Next we saw PMI data from the Eurozone and the UK, all of which was pretty awful. On the EZ side, the interesting thing was that the manufacturing readings were all slightly higher than expected (Germany 43.8, France 51.6, EZ 46.6) but the services data were all much worse driving the composite figures lower (Germany 49.2, France 52.7, and EZ 50.3). The point is that one of the key fears expressed lately has been that the global manufacturing slump would eventually bleed into the rest of the economy. This data is some powerful evidence that is exactly what is occurring. The euro, however, is little changed on the day having rallied on earlier confirmation that Germany did not enter a technical recession, but falling back after the PMI release.

In the UK, however, things were even worse, with all three PMI data points printing much lower than expected and all three with a 48 handle. These are the weakest readings since the immediate aftermath of the Brexit vote in June 2016, and speak to the increased uncertainty that led to the recently called election. In this case, the pound did suffer, falling 0.3% and earning the crown for worst performer of the day. There are just less than three weeks left before the election and thus far, it still appears that Boris is well placed to win. But stranger things have happened with regard to elections lately. Next week we will get to see the Tory manifesto, which you can be sure will be very different than Labour’s version. Once again, I look at that document and wonder why any politician would believe that promising higher taxes, on what appeared to be everyone, is seen as a winning position. I’m confident that Boris will not be proposing a tax program of that nature, although I’m sure there will be plenty of spending promises. However, all of these political machinations are only likely to have modest impacts on the value of the pound at this point. We will need to see the outcome of the election for the next move to be defined. I still believe that a Tory majority in Parliament will see the pound rally a few cents more, but that trading above 1.35 will be very difficult in the near term.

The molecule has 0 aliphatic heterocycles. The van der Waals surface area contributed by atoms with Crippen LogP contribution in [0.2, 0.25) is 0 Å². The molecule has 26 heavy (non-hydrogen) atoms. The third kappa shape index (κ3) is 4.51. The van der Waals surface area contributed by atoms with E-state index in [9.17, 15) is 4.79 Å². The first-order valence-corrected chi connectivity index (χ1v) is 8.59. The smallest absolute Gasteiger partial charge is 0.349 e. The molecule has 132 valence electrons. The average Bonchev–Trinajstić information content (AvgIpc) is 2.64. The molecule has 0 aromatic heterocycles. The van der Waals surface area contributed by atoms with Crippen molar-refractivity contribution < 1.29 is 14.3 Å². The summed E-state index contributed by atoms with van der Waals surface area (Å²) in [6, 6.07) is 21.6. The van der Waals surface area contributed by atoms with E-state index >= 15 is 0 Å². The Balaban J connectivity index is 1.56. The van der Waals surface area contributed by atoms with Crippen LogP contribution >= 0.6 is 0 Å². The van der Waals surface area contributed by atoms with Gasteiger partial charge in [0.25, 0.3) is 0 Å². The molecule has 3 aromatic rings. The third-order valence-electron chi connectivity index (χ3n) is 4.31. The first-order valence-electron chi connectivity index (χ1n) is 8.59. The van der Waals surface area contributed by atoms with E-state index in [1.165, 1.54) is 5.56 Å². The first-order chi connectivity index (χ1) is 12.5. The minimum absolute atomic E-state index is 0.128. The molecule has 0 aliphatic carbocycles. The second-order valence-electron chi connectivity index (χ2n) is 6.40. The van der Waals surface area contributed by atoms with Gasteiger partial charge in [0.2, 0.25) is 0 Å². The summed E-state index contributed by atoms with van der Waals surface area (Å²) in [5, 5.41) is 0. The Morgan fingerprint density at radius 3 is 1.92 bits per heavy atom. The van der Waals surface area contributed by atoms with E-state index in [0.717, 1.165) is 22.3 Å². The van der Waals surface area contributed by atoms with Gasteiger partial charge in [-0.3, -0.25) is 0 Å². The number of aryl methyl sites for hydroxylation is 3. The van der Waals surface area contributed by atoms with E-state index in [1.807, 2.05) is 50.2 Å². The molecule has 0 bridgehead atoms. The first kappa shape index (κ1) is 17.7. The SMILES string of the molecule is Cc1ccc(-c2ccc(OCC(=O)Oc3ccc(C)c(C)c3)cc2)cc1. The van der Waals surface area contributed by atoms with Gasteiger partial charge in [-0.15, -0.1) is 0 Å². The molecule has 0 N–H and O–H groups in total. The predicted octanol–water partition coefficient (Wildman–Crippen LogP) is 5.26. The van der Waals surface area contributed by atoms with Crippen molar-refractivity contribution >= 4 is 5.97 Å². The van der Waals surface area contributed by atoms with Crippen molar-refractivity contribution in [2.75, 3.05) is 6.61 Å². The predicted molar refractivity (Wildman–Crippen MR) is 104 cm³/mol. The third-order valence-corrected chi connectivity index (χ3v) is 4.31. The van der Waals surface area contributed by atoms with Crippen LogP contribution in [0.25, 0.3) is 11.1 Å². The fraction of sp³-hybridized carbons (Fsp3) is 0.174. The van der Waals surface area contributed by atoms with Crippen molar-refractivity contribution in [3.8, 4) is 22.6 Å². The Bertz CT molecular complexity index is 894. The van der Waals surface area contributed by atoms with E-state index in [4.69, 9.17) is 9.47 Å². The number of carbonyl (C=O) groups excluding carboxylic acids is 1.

Inflation remains
Elusive in the distance
A crow at midnight

Japan released their latest inflation data overnight and it showed that, despite the 2% rise in the GST, to 10%, the general price level did virtually nothing. The headline number was unchanged at 0.2% while the core number did manage to tick up to…0.7%. Wow. If one were to evaluate the BOJ’s performance on an objective basis, something like how they have done achieving their inflation target, it strikes me that Kuroda-san would be deemed a colossal failure. This is not to imply that the job is easy, but he has been in the chair for more than six years at this point, and despite an extraordinary amount of monetary stimulus (growing the balance sheet from 32.3% of GDP to 104.2% of GDP) core CPI has risen only from -0.7% to +0.7%. Granted, that is not actual deflation, but there is certainly no reason to believe that the 2.0% target is ever going to be attainable. To his credit, I guess, he has been able to drive the yen lower by some 16% since he started (95.00 to 108.50) which has clearly helped Japanese corporate profitability but arguably not much else. I know I’m a bit of a heretic here, but perhaps the Japanese might consider another measure of what they want to achieve. Again I ask; do policy makers around the world really believe that their populations are keen to pay more for anything? I fear that a slavish pursuit of some macroeconomic model’s mooted outcome has resulted in creating more problems than it has fixed. Just sayin’.

A quick peek at the EMG bloc shows that no currency has moved even 0.2% today, which implies that there is nothing, at all, to discuss here. On the data front, yesterday’s Initial Claims data was higher than expected at 227K with a revision higher to the previous week’s print. This is a data point that is going to get increasing scrutiny going forward, because if it starts to trend higher, it could well signal the US economy is starting to suffer more than currently believed (or at least expressed) by the Fed and its members. And that means more rate cuts and the potential for a lower dollar. This morning’s only data point is Michigan Sentiment (exp 95.7) and mercifully we don’t hear from any more Fed speakers.

It is difficult to broadly characterize this morning’s market activity, with the dollar mixed, bond yields slightly lower but equity markets slightly higher. My take is that after a week of modest overall movements, and with the Thanksgiving holiday approaching next week, there is little reason to believe we will see any currency move more than a few ticks in either direction before we head home for the weekend.

Good luck and good weekend
Adf